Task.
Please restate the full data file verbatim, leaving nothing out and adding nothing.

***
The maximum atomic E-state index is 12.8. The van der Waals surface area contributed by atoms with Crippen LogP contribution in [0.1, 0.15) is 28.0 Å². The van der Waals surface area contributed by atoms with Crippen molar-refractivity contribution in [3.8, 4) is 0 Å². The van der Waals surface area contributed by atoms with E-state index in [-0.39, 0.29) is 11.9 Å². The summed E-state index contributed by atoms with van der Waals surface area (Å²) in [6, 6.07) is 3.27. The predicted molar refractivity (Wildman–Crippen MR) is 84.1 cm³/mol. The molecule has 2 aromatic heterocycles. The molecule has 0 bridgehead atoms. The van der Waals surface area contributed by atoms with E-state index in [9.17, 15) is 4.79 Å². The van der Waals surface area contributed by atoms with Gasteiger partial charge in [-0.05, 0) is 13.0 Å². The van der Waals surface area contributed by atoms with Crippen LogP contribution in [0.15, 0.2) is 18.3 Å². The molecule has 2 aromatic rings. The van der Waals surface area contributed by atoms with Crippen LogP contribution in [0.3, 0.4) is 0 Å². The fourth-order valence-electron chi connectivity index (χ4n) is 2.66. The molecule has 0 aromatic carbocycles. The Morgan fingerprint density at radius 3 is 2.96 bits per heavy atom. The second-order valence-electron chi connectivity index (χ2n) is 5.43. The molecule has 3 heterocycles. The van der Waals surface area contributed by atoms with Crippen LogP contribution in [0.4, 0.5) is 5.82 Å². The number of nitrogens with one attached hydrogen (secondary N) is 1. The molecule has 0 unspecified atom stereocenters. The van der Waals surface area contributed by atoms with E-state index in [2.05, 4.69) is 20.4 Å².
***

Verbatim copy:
The maximum atomic E-state index is 12.8. The van der Waals surface area contributed by atoms with Crippen LogP contribution in [0.1, 0.15) is 28.0 Å². The van der Waals surface area contributed by atoms with Crippen molar-refractivity contribution in [3.8, 4) is 0 Å². The van der Waals surface area contributed by atoms with E-state index in [-0.39, 0.29) is 11.9 Å². The summed E-state index contributed by atoms with van der Waals surface area (Å²) in [6, 6.07) is 3.27. The predicted molar refractivity (Wildman–Crippen MR) is 84.1 cm³/mol. The molecule has 2 aromatic heterocycles. The molecule has 0 bridgehead atoms. The van der Waals surface area contributed by atoms with E-state index in [9.17, 15) is 4.79 Å². The van der Waals surface area contributed by atoms with Gasteiger partial charge in [-0.05, 0) is 13.0 Å². The van der Waals surface area contributed by atoms with Crippen LogP contribution in [0.15, 0.2) is 18.3 Å². The molecule has 2 aromatic rings. The van der Waals surface area contributed by atoms with Crippen LogP contribution in [0.3, 0.4) is 0 Å². The fourth-order valence-electron chi connectivity index (χ4n) is 2.66. The molecule has 0 aromatic carbocycles. The Morgan fingerprint density at radius 3 is 2.96 bits per heavy atom. The second-order valence-electron chi connectivity index (χ2n) is 5.43. The molecule has 3 heterocycles. The van der Waals surface area contributed by atoms with Crippen LogP contribution in [0.4, 0.5) is 5.82 Å². The number of nitrogens with one attached hydrogen (secondary N) is 1. The molecule has 0 unspecified atom stereocenters. The van der Waals surface area contributed by atoms with E-state index in [2.05, 4.69) is 20.4 Å².